In order to protect themselves, many corporate tenants use the services of a tenant representative. A quality tenant representative, or tenant rep, will walk the user through the process and lend his or her expertise in each stage of the transaction – from planning to unpacking. But finding a good tenant representative can often be a daunting task. As great a surplus of brokers in the markets, there is difficulty in actually finding one that will consistently put your best interests first. Here a few things to keep an eye out for when looking to add a broker to your corporate real estate team:
Conflict of Interest
While some may not mention the fact, many brokers represent both landlords and tenants. The conflict here is clear and should always be avoided. What is not always so obvious are brokers who only represent tenants, but work in firms that also represent landlords.
Although some tenant reps must sign non-disclosure agreements for some of their clients, often the more recognizable ones, a good and experienced tenant representative will have at least a couple happy clients to offer praise. And in this digital age a LinkedIn account is a great place to get a glance at the social proof surrounding (or not surrounding) a candidate for your representation.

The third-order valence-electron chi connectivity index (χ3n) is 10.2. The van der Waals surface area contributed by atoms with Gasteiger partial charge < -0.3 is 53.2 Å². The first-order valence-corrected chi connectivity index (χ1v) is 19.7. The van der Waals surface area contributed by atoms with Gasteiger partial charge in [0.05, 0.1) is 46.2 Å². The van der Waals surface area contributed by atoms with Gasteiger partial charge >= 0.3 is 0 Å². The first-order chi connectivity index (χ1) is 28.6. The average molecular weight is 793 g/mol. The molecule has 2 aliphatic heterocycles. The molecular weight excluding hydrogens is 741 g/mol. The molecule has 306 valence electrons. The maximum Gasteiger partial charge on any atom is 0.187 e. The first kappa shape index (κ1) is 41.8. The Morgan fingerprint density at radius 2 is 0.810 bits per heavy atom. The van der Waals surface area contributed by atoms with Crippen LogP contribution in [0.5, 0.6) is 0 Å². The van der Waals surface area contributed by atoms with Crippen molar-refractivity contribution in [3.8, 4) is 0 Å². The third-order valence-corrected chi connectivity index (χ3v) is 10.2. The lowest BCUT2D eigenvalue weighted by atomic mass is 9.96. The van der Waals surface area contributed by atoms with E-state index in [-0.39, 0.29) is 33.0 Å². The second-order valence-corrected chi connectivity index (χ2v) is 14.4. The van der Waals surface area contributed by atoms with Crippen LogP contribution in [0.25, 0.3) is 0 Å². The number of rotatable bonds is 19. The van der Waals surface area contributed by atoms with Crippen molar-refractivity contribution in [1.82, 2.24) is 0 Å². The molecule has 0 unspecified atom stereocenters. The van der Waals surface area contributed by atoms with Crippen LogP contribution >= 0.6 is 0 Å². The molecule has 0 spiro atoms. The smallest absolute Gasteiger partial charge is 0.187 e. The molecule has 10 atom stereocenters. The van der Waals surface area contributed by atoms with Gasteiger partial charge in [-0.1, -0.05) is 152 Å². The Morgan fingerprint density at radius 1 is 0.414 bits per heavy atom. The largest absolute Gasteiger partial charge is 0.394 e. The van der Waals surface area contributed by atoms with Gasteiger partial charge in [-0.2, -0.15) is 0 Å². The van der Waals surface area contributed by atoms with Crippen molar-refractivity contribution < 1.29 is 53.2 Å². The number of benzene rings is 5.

Do not use anyone who does not have a solid working knowledge of the market, and access to key information in economic conditions, demographics, and, of course, market rates.
Good tenant representatives understand the economics of the deals you need done. That understanding will be beneficial from the planning of budgets and overall strategy to lease negotiations with savvy property owners.
Bonus: Lease Negotiation
Many companies will look to their corporate attorneys for the negotiation process. The problem here is that in-house counsel are often already occupied in other legal aspects of the business. While they may be able to point out certain language that may not be best for the tenant, they are frequently not keen on commercial real estate lease negotiation best practices.
With that said, stay away from tenant representatives, who do not actively negotiate with landlords. When dealing with landlords, tenant representatives can often find incentives to attract new tenants. These include “rent free” periods, as well as securing tenant improvement allowances and other provisions. If a tenant representative does not negotiate with landlords and simply acts upon the offered price, it might be prudent to look elsewhere.
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